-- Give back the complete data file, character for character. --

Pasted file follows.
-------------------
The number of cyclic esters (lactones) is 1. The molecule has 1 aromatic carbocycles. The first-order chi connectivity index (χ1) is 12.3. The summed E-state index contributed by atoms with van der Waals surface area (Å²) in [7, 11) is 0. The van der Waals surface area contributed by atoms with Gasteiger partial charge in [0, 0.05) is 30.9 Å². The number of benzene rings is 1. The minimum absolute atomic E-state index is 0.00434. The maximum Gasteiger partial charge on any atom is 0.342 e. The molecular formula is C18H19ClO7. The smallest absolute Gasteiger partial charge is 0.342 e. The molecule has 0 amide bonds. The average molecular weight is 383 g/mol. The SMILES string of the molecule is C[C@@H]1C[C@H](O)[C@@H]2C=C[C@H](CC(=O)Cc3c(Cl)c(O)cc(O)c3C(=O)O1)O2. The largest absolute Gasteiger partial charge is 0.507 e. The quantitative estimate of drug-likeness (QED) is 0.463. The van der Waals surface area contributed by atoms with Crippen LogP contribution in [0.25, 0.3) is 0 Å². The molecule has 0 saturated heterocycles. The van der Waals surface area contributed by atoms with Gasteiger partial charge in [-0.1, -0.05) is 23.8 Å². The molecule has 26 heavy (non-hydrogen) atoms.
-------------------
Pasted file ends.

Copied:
The number of cyclic esters (lactones) is 1. The molecule has 1 aromatic carbocycles. The first-order chi connectivity index (χ1) is 12.3. The summed E-state index contributed by atoms with van der Waals surface area (Å²) in [7, 11) is 0. The van der Waals surface area contributed by atoms with Gasteiger partial charge in [0, 0.05) is 30.9 Å². The number of benzene rings is 1. The minimum absolute atomic E-state index is 0.00434. The maximum Gasteiger partial charge on any atom is 0.342 e. The molecular formula is C18H19ClO7. The smallest absolute Gasteiger partial charge is 0.342 e. The molecule has 0 amide bonds. The average molecular weight is 383 g/mol. The SMILES string of the molecule is C[C@@H]1C[C@H](O)[C@@H]2C=C[C@H](CC(=O)Cc3c(Cl)c(O)cc(O)c3C(=O)O1)O2. The largest absolute Gasteiger partial charge is 0.507 e. The quantitative estimate of drug-likeness (QED) is 0.463. The van der Waals surface area contributed by atoms with Crippen LogP contribution in [0.25, 0.3) is 0 Å². The molecule has 0 saturated heterocycles. The van der Waals surface area contributed by atoms with Gasteiger partial charge in [-0.1, -0.05) is 23.8 Å². The molecule has 26 heavy (non-hydrogen) atoms.